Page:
April 19, 2012
It's surgery without a knife, and a clinical trial at the University of Virginia Medical Center has found that it could be as effective at treating essential tremor as traditional surgery.
Scalpel-free surgery using focused sound waves is being done at one hospital in the world right now, and that's UVa. Fifteen participants in UVa's clinical study stopped involuntary shaking after going through the focused ultrasound treatment.
The procedure combines an MRI and an ultrasound. Doctors basically use an MRI machine to focus on problem areas in the brain. Then, thousands of ultrasonic beams focus in on the singular problem area and burn the tissue causing the tremors.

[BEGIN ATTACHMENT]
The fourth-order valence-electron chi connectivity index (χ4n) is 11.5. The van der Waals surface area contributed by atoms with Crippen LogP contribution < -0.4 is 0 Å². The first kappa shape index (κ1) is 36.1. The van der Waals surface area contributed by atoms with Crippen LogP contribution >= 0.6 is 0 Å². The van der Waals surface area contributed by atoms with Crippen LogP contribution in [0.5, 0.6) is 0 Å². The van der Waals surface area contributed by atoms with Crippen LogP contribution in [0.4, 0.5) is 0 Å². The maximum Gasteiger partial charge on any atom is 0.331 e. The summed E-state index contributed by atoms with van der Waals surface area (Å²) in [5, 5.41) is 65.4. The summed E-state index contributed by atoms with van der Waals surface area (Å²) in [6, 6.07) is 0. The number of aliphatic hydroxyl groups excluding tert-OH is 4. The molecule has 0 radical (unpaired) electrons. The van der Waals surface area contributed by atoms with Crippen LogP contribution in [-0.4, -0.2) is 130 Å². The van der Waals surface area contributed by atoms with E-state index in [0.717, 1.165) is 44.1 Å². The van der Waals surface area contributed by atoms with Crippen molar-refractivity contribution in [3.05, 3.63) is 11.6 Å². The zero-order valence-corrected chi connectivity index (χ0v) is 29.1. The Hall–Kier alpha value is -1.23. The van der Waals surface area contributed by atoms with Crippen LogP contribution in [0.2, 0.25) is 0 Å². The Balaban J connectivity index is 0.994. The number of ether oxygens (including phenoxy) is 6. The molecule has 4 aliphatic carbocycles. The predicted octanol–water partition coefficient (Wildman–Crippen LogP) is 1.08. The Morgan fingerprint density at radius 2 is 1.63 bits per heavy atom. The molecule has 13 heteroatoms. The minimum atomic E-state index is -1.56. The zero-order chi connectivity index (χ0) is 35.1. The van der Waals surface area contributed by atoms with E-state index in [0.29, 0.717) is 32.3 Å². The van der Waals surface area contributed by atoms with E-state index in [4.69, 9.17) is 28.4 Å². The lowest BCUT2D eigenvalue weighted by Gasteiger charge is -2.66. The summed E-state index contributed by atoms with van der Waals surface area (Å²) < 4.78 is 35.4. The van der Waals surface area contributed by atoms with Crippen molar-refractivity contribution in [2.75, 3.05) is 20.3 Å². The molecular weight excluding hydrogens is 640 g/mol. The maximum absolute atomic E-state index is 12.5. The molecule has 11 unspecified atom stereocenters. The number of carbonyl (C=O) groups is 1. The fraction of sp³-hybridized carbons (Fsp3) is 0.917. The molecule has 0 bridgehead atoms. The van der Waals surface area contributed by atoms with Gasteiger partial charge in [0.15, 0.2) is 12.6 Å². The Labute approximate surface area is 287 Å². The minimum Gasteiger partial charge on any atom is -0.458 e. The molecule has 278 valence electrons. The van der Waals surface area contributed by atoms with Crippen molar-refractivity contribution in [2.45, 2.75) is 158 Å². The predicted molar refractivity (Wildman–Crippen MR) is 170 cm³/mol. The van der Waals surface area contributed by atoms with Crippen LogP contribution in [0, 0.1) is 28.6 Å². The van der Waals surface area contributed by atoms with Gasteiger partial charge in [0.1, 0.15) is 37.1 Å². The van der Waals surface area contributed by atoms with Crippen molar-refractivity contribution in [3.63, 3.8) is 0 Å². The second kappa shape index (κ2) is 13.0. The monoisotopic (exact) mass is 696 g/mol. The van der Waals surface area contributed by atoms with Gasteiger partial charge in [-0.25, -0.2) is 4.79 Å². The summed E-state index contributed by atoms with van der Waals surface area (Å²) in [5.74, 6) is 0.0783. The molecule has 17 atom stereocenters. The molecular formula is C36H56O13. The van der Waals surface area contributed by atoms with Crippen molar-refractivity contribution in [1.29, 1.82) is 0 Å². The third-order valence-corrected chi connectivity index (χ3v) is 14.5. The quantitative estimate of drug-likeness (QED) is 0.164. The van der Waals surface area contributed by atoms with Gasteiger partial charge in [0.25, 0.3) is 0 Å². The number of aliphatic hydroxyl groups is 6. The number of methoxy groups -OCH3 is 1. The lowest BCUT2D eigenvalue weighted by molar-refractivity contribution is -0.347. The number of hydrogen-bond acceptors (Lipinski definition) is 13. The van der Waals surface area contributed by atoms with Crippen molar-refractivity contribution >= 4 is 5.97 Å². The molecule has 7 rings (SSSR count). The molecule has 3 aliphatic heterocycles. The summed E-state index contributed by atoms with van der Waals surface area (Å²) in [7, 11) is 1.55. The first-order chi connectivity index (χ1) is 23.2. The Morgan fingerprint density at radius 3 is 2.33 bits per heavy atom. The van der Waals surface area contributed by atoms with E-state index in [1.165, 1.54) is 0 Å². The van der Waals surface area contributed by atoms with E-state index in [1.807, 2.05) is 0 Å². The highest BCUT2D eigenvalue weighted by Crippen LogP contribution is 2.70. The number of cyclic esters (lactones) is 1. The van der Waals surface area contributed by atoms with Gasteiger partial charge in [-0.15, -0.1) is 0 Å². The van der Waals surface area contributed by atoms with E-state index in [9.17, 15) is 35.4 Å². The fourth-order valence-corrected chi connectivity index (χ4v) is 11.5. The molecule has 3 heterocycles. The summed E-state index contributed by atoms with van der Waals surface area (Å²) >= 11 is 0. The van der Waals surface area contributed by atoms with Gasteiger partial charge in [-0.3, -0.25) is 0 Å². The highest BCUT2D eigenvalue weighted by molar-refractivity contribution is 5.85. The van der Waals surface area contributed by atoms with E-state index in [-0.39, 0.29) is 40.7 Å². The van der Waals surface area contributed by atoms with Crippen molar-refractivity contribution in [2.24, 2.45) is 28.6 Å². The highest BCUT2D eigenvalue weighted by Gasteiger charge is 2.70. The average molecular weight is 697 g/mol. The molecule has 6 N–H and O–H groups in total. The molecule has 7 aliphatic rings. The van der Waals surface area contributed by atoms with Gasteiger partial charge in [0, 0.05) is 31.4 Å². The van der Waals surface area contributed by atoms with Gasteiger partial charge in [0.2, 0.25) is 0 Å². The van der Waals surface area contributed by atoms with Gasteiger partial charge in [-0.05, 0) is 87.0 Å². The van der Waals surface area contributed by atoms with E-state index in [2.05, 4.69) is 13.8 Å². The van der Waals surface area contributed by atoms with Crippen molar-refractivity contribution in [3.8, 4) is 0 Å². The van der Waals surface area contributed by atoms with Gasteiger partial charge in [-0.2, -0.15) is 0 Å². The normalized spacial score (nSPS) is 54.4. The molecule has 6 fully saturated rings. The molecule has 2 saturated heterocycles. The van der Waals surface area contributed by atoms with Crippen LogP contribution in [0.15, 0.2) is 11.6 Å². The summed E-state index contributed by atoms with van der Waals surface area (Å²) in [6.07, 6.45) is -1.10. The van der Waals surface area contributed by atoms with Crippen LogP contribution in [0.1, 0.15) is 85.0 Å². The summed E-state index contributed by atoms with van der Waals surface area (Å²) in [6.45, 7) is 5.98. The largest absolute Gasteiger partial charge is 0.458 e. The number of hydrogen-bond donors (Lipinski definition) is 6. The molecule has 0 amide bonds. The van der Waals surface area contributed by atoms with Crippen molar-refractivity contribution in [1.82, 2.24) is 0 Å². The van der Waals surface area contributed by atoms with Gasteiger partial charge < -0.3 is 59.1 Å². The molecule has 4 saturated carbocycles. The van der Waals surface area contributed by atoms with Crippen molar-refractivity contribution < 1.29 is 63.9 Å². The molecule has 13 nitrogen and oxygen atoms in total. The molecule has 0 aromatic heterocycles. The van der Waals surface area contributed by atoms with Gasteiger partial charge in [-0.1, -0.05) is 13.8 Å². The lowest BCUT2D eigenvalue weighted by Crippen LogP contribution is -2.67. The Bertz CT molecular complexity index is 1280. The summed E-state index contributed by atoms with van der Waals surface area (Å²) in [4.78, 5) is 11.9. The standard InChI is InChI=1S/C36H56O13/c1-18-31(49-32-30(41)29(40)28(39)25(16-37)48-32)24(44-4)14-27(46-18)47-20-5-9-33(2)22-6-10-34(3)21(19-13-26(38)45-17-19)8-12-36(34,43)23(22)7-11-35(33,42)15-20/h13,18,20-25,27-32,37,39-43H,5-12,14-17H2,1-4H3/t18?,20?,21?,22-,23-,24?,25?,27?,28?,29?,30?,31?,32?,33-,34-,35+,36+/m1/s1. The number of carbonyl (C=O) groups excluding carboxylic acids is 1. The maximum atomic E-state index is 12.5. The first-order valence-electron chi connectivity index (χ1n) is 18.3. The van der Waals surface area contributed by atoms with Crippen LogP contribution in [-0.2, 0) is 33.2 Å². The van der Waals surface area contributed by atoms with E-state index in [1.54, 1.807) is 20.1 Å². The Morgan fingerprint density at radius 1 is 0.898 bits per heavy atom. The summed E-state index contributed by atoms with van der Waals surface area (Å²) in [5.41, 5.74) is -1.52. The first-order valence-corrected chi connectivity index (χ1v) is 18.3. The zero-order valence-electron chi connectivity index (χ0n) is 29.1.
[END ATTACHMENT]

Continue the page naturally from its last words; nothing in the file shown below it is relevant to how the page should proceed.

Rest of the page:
Following the four-hour procedure, Glen German, who had a tremor for the past decade, no longer shakes.
"Just spending that much time and the doctor being able to zero in on that part of the brain, which is very small, and zap it to the point to control the tremor totally, and when it was finished there was none in the right hand. But in the left I do have the tremor," he explained.
UVa researchers hope to expand the research and conduct more trials to determine if a focused ultrasound can be used for treating tremors in patients with Parkinson's Disease.
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